String quartet No. 14 d minor, D810 ‘Death and the Maiden’
II. Andante con moto
III. Scherzo: Allegro molto / IV. Presto
Chamber orchestra of the Music Conservatory Karlsruhe
Live Recording 24.1.2011 Crown Hall, Jerusalem
String quartet no. 14 in D minor “Der Tod und das Madchen” D810
Performed by the Takacs Quartet
HIGH QUALITY: http://ca.youtube.com/watch?v=azGjSn52KRo&fmt=18
*The String Quartet in D minor was written in 1824, just after Schubert became aware of his ruined health. It is popularly known as the “Death and the Maiden” Quartet because the second movement is adapted from the piano accompaniment to Schubert’s 1817 song (or lied), “Death and the Maiden”.
The String Quartet No. 14 in D minor, known as Death and the Maiden, by Franz Schubert, is one of the pillars of the chamber music repertoire. Composed in 1824, after the composer suffered through a serious illness and realized that he was dying, it is Schubert’s testament to death. The quartet is named for the theme of the second movement, which Schubert took from a song he wrote in 1817 of the same title; but the theme of death is palpable in all four movements of the quartet.
The quartet was first played in 1826 in a private home, and was not published until 1831, three years after Schubert’s death. Yet, passed over in his lifetime, the quartet has become a staple of the quartet repertoire. It is D. 810 in Otto Erich Deutsch‘s thematic catalog of Schubert’s works.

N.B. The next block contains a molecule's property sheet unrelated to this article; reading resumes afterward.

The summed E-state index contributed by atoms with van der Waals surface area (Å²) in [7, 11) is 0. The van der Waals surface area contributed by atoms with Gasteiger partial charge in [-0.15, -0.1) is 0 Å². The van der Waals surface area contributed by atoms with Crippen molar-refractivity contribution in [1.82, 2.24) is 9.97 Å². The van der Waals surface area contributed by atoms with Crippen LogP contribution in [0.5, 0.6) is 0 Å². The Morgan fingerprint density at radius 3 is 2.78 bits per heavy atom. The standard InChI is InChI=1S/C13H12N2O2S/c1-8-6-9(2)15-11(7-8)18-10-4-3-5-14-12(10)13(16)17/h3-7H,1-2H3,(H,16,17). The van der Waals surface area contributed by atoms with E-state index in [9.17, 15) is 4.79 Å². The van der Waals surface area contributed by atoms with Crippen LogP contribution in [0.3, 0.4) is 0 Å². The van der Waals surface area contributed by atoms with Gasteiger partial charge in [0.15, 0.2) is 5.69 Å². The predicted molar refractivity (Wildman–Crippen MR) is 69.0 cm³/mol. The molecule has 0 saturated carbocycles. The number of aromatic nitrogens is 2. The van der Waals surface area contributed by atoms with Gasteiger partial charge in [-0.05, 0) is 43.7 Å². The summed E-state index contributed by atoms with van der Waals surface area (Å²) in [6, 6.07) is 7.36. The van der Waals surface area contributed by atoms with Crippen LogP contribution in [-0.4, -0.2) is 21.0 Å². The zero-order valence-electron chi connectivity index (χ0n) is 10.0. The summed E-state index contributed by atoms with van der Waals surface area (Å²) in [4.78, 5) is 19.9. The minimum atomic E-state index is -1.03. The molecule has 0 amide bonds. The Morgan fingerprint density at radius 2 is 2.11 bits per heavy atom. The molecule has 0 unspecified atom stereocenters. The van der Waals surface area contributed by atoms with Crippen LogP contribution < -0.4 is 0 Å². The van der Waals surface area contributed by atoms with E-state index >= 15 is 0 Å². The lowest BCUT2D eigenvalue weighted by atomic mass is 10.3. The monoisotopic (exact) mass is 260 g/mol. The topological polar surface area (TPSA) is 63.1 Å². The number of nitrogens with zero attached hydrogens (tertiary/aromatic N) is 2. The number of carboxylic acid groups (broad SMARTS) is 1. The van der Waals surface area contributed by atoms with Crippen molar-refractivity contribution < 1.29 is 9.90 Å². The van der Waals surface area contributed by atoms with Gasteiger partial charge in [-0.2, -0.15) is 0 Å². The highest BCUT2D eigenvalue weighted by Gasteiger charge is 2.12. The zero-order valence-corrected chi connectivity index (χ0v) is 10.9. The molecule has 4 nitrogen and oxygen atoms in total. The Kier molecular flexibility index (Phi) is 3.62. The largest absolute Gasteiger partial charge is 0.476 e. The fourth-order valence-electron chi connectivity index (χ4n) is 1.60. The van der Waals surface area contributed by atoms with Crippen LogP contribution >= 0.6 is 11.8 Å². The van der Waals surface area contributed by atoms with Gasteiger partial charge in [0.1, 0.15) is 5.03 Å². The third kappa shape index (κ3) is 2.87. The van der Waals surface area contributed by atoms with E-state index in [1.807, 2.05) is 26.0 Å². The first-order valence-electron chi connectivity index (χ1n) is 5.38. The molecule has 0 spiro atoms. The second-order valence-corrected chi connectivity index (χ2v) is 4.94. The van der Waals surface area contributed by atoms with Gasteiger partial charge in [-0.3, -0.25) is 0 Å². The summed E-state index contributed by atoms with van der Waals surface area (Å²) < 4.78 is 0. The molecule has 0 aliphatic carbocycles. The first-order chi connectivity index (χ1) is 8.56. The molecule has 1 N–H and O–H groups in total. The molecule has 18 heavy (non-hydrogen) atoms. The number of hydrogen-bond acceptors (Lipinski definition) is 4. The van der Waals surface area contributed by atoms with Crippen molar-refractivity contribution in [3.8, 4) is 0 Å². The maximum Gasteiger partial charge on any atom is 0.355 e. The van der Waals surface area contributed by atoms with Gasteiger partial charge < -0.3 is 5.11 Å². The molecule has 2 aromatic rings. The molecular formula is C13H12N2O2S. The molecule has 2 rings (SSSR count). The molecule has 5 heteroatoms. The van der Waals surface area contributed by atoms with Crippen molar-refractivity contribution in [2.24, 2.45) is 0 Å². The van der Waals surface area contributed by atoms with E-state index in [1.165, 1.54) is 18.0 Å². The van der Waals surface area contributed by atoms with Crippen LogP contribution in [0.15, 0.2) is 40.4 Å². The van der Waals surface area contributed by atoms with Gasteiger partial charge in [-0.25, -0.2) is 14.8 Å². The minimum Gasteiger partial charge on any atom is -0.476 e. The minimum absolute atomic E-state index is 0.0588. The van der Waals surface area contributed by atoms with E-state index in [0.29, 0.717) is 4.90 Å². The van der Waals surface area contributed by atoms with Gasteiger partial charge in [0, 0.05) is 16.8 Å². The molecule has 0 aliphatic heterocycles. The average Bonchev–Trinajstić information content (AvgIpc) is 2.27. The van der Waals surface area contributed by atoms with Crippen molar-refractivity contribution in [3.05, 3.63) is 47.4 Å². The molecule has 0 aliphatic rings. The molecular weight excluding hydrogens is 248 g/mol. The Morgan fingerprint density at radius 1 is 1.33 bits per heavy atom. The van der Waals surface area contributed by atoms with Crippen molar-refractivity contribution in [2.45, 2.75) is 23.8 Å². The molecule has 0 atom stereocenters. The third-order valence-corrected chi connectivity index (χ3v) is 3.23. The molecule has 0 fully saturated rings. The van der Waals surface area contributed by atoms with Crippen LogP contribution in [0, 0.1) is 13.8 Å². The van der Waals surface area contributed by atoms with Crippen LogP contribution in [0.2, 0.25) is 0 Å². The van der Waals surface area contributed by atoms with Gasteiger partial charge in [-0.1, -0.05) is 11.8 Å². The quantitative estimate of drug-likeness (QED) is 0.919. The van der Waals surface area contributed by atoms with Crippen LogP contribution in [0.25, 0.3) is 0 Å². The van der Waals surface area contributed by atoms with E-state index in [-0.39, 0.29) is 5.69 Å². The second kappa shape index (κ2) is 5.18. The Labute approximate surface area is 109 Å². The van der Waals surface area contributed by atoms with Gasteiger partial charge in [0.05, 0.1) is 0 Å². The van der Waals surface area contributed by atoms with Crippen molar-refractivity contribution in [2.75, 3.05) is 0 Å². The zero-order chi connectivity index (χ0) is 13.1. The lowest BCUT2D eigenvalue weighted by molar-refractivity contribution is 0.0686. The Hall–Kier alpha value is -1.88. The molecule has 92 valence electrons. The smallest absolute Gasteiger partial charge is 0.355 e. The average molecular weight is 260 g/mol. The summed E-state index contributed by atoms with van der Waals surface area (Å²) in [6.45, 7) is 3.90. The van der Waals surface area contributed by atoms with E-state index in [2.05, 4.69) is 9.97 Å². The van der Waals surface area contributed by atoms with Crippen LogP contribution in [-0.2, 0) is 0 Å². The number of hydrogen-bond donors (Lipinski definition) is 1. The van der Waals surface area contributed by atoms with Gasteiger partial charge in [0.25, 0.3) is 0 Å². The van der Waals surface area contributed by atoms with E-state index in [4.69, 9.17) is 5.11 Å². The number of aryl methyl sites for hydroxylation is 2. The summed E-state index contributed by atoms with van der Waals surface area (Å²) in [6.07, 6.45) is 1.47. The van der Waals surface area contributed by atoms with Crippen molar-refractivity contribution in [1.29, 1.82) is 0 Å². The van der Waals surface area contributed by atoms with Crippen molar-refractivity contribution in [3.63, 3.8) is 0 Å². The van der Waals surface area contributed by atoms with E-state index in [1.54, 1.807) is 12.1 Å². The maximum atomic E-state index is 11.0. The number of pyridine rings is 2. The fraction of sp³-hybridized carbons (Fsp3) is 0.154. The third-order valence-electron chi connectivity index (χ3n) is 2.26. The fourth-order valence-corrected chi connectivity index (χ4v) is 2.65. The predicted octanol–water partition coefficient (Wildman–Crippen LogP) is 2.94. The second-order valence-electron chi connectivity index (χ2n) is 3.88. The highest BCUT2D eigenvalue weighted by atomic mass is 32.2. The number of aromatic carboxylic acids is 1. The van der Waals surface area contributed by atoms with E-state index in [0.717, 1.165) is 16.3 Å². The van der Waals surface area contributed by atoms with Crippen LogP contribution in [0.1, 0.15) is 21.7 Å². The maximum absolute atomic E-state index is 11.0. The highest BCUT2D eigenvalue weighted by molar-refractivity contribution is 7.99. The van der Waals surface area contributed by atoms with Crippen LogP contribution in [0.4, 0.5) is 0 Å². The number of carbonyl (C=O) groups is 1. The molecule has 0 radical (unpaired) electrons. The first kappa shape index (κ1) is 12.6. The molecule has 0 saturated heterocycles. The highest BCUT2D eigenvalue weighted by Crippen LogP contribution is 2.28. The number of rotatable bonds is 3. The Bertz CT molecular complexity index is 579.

1823 and 1824 were hard years for Schubert. For much of 1823 he was sick with an outburst of tertiary stage syphilis, and in May had to be hospitalized. He was broke: he had entered into a disastrous deal with Diabelli to publish a batch of works, and received almost no payment; and his latest attempt at opera, Fierabras, was a flop. In a letter to a friend, he wrote,
“Think of a man whose health can never be restored, and who from sheer despair makes matters worse instead of better. Think, I say, of a man whose brightest hopes have come to nothing, to whom love and friendship are but torture, and whose enthusiasm for the beautiful is fast vanishing; and ask yourself if such a man is not truly unhappy.”
The quartet takes its name from the lied “Der Tod und das Mädchen” (“Death and the Maiden, D.531), which Schubert wrote in 1817. The theme of the song – a setting of a poem by that name by Matthias Claudius. – is the theme of the second movement of the quartet. The theme is a death knell that accompanies the song about the terror and comfort of death:
Peter Schöne (baritone) and Boris Cepeda (piano)
- Oh! leave me! Prithee, leave me! thou grisly man of bone!
- For life is sweet, is pleasant.
- Go! leave me now alone!
- Go! leave me now alone!